Dr Giuseppe Moscelli
Giuseppe received both his undergraduate degree in Economics and Management of Institutions and Financial Markets (in 2004) and also his Master of Science in Finance (in 2007) from Luigi Bocconi University (Milan, Italy). He has worked in the investment banking industry as a front-office risk management analyst in the Capital Markets division of Lehman Brothers (London) in 2007-08, and then in 2009 he moved on to enrol into a PhD program in Econometrics and Empirical Economics at University of Rome Tor Vergata (second years classes and exams at EIEF in Rome). From October 2012 to December 2017, he has worked as a research fellow in the Health Policy team of the Centre for Health Economics of the University of York. Giuseppe was awarded his PhD in June 2015 from University of Rome Tor Vergata. In December 2017, he has joined the University of Surrey as a Lecturer in Economics.
I am an empirical economist, and my main areas of interest are health economics, labour economics, applied microeconometrics and causal inference. My research is focused on robust data analysis and estimation to provide policy makers the tools to decide which interventions can be beneficial to patients, workers and/or the general public. So far, my works have been published in the Journal of Health Economics, Journal of Economic Behaviour and Organization, Health Economics, Regional Science & Urban Economics, and Social Science and Medicine. In health economics, I have investigated and I am interested in: the determinants of choice of provider of care, and in particular the effect of hospital quality on the choice of provider; the effect of patient choice and competition on healthcare outcomes; the effect of socio-economic status on access to healthcare, in particular waiting times; the effect of waiting times on patient's outcomes (e.g. mortality, readmissions). My research in this area has focused primarily on the English National Health Service case, but its results can be extended to a large part of mixed or Beveridge healthcare systems. In labour economics, I am interested in the effect of education on health, for parents and their children. In causal inference, I am particularly interested in the literature tackling endogeneity bias due to selection or self-selection mechanisms, including bias due to post-treatment selection. Some of the methodologies that I have used in my research include: instrumental variables, difference-in-difference designs, matching, principal stratification, choice models estimation based on revealed preferences, principal stratification, Monte Carlo simulations.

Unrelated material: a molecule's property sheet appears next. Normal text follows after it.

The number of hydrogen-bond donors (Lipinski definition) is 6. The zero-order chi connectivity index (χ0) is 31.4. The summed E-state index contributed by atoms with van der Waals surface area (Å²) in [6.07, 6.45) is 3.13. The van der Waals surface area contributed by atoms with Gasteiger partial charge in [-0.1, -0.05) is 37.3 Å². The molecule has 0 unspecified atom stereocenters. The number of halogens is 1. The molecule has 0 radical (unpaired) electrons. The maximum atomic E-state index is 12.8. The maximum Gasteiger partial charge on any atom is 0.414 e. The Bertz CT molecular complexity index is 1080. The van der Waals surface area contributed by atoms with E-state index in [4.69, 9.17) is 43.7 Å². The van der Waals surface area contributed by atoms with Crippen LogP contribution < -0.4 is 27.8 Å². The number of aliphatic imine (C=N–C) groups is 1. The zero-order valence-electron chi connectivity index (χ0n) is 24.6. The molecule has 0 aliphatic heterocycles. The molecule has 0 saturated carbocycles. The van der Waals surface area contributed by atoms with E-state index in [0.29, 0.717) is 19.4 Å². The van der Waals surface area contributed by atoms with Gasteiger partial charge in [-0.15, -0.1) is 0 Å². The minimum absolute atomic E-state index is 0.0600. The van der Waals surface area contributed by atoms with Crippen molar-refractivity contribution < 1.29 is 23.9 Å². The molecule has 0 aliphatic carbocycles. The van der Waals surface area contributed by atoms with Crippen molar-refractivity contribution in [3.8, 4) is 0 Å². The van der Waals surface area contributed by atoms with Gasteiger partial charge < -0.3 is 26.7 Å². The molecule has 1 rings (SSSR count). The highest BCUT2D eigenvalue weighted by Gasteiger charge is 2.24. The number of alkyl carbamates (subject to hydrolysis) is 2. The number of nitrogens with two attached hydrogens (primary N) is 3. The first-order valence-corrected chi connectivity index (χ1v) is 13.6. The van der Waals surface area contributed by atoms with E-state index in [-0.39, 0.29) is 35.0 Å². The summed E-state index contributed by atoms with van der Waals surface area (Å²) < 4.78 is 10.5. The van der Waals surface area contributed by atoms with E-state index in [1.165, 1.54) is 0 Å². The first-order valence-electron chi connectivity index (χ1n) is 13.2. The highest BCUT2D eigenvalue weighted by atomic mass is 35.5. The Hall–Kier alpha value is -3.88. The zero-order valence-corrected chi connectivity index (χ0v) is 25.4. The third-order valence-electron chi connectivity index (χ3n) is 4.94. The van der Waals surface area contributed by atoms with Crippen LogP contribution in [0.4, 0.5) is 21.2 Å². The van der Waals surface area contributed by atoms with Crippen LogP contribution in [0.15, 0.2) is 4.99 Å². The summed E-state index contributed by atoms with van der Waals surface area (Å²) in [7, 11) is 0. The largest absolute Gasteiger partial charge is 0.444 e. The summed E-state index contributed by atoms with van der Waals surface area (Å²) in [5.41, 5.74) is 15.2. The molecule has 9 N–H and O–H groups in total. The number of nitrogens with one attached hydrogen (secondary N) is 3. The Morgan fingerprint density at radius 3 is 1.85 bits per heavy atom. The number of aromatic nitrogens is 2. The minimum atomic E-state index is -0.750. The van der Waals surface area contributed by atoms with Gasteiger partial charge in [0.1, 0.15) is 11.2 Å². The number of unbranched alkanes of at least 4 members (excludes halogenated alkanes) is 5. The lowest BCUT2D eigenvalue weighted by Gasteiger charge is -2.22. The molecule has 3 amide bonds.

Since July 2019, I am the PI of a 4 year project funded by The Health Foundation to investigate the determinants and effects of hospital workforce retention in the English NHS (https://www.health.org.uk/funding-and-partnerships/programmes/retention-of-the-clinical-and-ambulance-workforce-in-english-nhs-hospitals)
Areas of specialism
University roles and responsibilities
- Organizer of the School of Economics main seminar series (2018-2020)
- School of Economics liaison officer with the ONS SRS (2021-currently)
- Chief organizer: Economics of the Healthcare WOrkforce workshop (EHWoW)
Postgraduate research supervision
I am have supervised (as co-supervisor) one PhD student at the School of Economics who has already successfully defended his PhD dissertation.
I am currently acting as either the main supervisor or the co-supervisor for two PhD students at the School of Economics.
I usually supervise PhD students with interests in labour economics, health economics, applied and education economics.